Digital Apostate – Part I: Introduction – The Digital Vomitorium

Ridding oneself of social media isn’t an act of bravery the same way one becomes an apostate. True apostasy takes a measure of courage that I’m not even sure I have. Yes, I’m an atheist, but that took no courage; I just casually left the way one leaves a store when they don’t find what they’re looking for. True apostasy in the religious sense can get a person killed. Having said that, in the current age where social networking has surpassed religion and become the new “opiate for the masses,” choosing to exit the digital space where everyone congregates can, to some, seem like social suicide – in other words, the digital apostate is oft considered to be a fringe character. 

After all, to disconnect from all social media is to effectively isolate yourself, sealed off from the goings-on of the digital public square where so many choose to spend the majority of their day. But is it isolation? Is it truly antisocial behavior? Is it madness? I left it all several years ago, and not once have I regretted severing my connection to the blood server. I saw the writing on the wall back in 2015 or so, and I left – every single person hooked into this server, tubes dangling from their arms feeding their blood into the network, wholly absorbed by their own existence and bent on projecting a construction of themselves to the world around them and abroad. I have since returned to Instagram only for sharing my writing and art. But, I knew then that leaving was the right thing. I found myself disgusted by what I saw in the posts and comments. The lights had come on in the digital vomitorium and I saw the mess of fluids, depravity, and desperation that it had become. I wanted out, so I left. It wasn’t a “too cool for school” situation. 

I didn’t like what I saw – shameless self-promotion  about the various mundanities of everyday life, faceless bullying with seemingly no consequence, unwarranted opinions, and an insatiable hunger for validation. Eating a meal isn’t an accomplishment, it’s a necessity, and yet millions of users a day share pictures of their meals or their view as though anyone is clamoring for it. And in truth, people do like to see food and dogs and vacation spots – it’s rather pleasant. Hell, even this crank likes them, but only when offered and not injected directly into my brain whether or not I care. Sure, life can be wonderful and absolutely worth sharing. But when did it go from “I need to show this to my sister, she’ll love this,” to “Everyone must know I went on vacation here,”? This is the type of self-involvement I’m talking about. We’ve allowed ourselves to believe that everyone not only needs to see what we did, but that through these postings we can rewrite our personalities and characters. To people who haven’t met the poster, all they know is their online avatar – that vacationing, life-loving jetsetter must really be something. Actually, they’re just like you and me. Yes, they show you the beautiful places, beautiful people, and beautiful things, but they’ve got the same ugliness we all do. Addictions, abuses, neuroses, compulsions, obsessions, anger, depression – all of these malignant delights that balance us humans out are within everyone, especially those posting constantly.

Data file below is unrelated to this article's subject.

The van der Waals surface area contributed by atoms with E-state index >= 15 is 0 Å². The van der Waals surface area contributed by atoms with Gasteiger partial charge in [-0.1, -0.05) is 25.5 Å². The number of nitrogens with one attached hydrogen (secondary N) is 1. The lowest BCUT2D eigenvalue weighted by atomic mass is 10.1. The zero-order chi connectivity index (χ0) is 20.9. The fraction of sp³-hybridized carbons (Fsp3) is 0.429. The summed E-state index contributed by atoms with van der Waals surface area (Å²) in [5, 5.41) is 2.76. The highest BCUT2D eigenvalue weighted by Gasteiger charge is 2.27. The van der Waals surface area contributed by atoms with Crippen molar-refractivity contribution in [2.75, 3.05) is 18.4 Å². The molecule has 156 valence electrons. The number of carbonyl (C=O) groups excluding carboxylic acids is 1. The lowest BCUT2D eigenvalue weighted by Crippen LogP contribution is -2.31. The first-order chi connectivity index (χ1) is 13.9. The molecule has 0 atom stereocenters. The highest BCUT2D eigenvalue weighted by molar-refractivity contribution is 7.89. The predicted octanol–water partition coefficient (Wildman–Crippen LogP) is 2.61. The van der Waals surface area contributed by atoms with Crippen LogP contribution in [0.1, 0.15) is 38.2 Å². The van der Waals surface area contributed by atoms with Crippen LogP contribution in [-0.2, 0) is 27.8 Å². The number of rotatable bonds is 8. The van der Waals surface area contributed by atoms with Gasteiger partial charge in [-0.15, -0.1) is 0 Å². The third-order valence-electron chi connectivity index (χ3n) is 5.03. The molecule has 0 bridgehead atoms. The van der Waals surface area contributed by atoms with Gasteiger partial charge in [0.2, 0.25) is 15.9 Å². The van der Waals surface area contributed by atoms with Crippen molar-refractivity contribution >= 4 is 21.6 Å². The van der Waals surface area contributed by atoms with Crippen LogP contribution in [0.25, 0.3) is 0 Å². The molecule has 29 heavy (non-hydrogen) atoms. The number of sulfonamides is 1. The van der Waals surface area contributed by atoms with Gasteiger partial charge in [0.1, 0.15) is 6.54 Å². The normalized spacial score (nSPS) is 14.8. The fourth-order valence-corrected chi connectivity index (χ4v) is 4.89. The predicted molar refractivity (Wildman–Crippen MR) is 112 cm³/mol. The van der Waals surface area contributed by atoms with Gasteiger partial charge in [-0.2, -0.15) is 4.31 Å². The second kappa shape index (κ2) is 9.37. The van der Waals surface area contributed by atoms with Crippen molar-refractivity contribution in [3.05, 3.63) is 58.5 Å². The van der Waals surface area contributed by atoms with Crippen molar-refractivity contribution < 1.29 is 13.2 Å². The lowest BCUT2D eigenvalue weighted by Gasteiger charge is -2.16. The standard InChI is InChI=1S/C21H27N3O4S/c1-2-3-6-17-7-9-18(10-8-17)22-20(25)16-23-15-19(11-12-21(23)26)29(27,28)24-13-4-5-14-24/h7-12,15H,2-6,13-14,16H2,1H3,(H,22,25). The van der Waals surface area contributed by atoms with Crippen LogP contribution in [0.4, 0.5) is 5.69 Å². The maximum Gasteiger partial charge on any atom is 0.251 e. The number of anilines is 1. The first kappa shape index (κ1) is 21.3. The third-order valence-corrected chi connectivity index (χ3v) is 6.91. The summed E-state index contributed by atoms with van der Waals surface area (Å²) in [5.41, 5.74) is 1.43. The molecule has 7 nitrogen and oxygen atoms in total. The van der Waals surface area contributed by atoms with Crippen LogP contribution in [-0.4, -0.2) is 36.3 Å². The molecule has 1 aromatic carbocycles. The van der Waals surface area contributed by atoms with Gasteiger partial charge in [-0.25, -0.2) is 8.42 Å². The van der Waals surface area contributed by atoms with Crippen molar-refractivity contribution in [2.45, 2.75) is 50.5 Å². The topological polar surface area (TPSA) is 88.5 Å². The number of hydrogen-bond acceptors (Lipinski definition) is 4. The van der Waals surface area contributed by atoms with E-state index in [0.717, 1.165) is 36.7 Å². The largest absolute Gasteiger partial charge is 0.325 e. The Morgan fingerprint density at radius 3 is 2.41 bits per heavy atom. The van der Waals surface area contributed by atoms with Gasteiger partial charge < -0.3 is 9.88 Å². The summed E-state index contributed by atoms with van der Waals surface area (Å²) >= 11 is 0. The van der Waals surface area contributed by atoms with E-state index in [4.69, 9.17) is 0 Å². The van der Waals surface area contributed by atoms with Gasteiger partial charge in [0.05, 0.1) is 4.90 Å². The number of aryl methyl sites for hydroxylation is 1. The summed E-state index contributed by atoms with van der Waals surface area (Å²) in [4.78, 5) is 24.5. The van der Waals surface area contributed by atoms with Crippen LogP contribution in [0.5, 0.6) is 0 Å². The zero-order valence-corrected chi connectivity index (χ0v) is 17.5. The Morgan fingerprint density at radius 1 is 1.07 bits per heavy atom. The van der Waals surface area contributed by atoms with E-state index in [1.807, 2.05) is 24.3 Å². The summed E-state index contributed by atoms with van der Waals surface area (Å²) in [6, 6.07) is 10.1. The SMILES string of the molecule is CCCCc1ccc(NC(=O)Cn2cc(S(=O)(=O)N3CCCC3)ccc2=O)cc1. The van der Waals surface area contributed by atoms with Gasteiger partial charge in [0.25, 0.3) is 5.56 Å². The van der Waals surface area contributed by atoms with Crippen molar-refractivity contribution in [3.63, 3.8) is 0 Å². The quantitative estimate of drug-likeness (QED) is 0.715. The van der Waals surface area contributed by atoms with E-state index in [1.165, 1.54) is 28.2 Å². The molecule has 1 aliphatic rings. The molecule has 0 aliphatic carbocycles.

All of the this alone would be cause for alarm, but that’s not all. No, the internet and social media have given a voice to the voiceless – it just so happens that sometimes those voiceless groups are racist organizations who finally have an easy means of gathering and planning. The murky backstreets of the internet are overpopulated with white supremacists, Incels, and conspiracy theorists alike. They’ve taken the advent of all this revolutionary technology as a jump-off point for their movement. Misinformation has never been easier, nor has designing a credible looking website. And so, we face dangerous uprisings, mass shootings, and an all-around erosion of our collective ability to distinguish truth from falsity.

While these concepts will be examined in greater detail as we go along, the heart of the matter is this: the internet and social media have changed us. We’ve been corrupted by the instant availability of information, the fame that seems to be within our grasp, and we’ve shed some of our basic decency. Many have been lost in the shuffle. Seeing others’ posts about their beautiful lives has left a lot of people wanting for more and lamenting their own life. Comparing one’s life to another’s has never been easier, and it’s never been more destructive. Through this, I hope to open your eyes to the darker side of what social media has brought us. It’s not all pretty drinks, gorgeous vistas, delicious meals, and bikini pictures – real life continues. I’m not trying to change who you are, just pull back the curtain a bit to see the serious problems that social media and the internet have wrought upon our species as a whole. My name is Christopher Goodlof, and I’m a digital apostate. 

Published by Christopher Goodlof

Writer, Visual Artist, Musician

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